The arrival of the Society of African Missions in Ireland may be attributed to the advent of the missionaries to Nigeria. Nigeria was coming under the control of England, and English as a language was needed by those wishing to minister there. English-speaking priests were a necessity. This idea was that of Fr James O’Haire, a missionary from South Africa, who had met some of the African Missionaries. He suggested opening a foundation in Ireland and offered to go himself, even though he was not a member of the Society.

   In 1876 Fr O’Haire arrived in Cork and, with the permission of Cork Bishop William Delaney, acquired a house at Lough View, Mayfield. Several African Missionaries were then sent from Lyons France to join him and considering that he had done all that he could, Fr O’Haire departed. Fr Devoucoux, who was then in charge, transferred to another house nearby. But even this accommodation was not enough.  In 1879 he acquired the site in Blackrock Road and, joining in the work himself with the students and workmen, within eighteen months had erected St Joseph’s Church and house. In 1884 a Swiss priest, Fr Joseph Zimmerman, later a well-known figure in Cork, arrived to take charge and his enthusiasm for the project speeded up the expansion. Young men were recruited, given a secondary education and then sent to Lyons to study Philosophy and Theology.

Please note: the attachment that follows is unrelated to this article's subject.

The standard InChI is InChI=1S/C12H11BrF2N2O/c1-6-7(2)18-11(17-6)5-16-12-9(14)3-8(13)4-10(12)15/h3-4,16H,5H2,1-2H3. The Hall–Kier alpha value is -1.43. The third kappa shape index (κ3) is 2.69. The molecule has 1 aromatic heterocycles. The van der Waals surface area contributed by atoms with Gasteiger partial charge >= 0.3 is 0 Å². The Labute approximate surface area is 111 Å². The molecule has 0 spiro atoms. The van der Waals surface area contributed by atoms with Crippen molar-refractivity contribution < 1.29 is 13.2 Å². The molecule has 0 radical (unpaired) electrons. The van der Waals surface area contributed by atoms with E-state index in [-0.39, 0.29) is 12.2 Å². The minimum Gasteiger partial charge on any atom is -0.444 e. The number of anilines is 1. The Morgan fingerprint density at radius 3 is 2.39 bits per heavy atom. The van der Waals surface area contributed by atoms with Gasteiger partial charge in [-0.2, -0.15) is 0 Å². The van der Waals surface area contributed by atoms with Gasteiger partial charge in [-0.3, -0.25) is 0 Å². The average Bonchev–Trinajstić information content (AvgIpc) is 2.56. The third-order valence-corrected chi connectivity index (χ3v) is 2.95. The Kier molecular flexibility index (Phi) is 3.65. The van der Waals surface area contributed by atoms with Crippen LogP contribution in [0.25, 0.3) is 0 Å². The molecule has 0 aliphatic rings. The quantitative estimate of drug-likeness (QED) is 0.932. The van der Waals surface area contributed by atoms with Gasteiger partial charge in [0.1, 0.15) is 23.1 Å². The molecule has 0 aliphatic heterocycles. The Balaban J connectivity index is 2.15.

In 1888 the Wilton property was acquired and to it students were transferred from Blackrock Road. This latter property was handed over to the Sisters of Our Lady of Apostles to serve as a temporary convent.

  Once the church at Wilton was built over 1895 and 1896, Fr Zimmerman set about organising the affairs of the Society in Ireland with a view to the eventual erection of an Irish Province. Religious persecution had broken out in France and this made him all the more determined to prevent the Irish section of the Society from becoming embroiled in French affairs.

   In 1899 correspondence began between Fr Zimmerman and Mr Llewellyn Blake, later Count Blake. Between 1900 and 1906 Father Zimmerman received £20,000 from him as bursaries for training students. In 1905 his house and property at Ballinafad, County Mayo, was given to the Society. The canonical requirements for a Province now existed: three separate houses, financial security, and the ability to find their own vocations. As a step towards such a new Province Fr Zimmerman first requested the Irish students should be trained entirely at an Irish Seminary.

   Between 1880 and 1910 over two hundred students entered the preparatory houses in Ireland at Blackrock and Wilton; forty-two, maybe a few more, went on to Lyons. At the opening of the Society’s Province in May 1912 there were twenty Irish Fathers of over 270 priests and 30 brothers in the wider Society of African Missions. The work one hundred years was also documented in The African Missionary, which was published every two months by the Society on Blackrock Road.

Missed a column last year, check out the indices at Kieran’s heritage website, www.corkheritage.ie

Kieran is also showcasing some of the older column series on the River Lee on his heritage facebook page at the moment, Cork Our City, Our Town.

 

Captions:

984a. Map of Colonial West Africa 1920 (source: Cork City Library)

984b. St Joseph’s Church, Society of African Missions, Ballintemple (picture: Kieran McCarthy)

984c. Stained glass window with an African Missions theme at St Joseph’s Church Ballintemple, sponsored by the local Flaherty family (picture: Kieran McCarthy)

 

984b. St Joseph's Church, Society of African Missions, Ballintemple